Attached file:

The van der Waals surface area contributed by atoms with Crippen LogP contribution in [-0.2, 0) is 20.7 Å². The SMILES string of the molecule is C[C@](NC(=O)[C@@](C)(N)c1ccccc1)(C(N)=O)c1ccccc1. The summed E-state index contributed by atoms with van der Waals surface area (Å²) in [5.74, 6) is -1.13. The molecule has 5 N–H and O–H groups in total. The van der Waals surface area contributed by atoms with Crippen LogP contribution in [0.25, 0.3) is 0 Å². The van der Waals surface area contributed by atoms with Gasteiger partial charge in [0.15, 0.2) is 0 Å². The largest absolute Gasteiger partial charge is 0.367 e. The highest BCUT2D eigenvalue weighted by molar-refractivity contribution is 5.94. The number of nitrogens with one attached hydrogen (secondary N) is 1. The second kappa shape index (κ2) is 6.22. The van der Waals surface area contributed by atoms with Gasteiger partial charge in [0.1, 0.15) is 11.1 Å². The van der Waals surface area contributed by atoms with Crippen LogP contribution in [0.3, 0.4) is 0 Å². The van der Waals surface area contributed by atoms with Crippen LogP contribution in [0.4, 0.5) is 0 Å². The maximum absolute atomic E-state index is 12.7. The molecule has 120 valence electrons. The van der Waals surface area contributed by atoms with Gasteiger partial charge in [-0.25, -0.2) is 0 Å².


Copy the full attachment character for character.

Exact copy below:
The van der Waals surface area contributed by atoms with Crippen LogP contribution in [-0.2, 0) is 20.7 Å². The SMILES string of the molecule is C[C@](NC(=O)[C@@](C)(N)c1ccccc1)(C(N)=O)c1ccccc1. The summed E-state index contributed by atoms with van der Waals surface area (Å²) in [5.74, 6) is -1.13. The molecule has 5 N–H and O–H groups in total. The van der Waals surface area contributed by atoms with Crippen LogP contribution in [0.25, 0.3) is 0 Å². The van der Waals surface area contributed by atoms with Gasteiger partial charge in [0.15, 0.2) is 0 Å². The largest absolute Gasteiger partial charge is 0.367 e. The highest BCUT2D eigenvalue weighted by molar-refractivity contribution is 5.94. The number of nitrogens with one attached hydrogen (secondary N) is 1. The second kappa shape index (κ2) is 6.22. The van der Waals surface area contributed by atoms with Gasteiger partial charge in [0.1, 0.15) is 11.1 Å². The van der Waals surface area contributed by atoms with Crippen LogP contribution in [0.3, 0.4) is 0 Å². The van der Waals surface area contributed by atoms with Crippen LogP contribution in [0.4, 0.5) is 0 Å². The maximum absolute atomic E-state index is 12.7. The molecule has 120 valence electrons. The van der Waals surface area contributed by atoms with Gasteiger partial charge in [-0.25, -0.2) is 0 Å².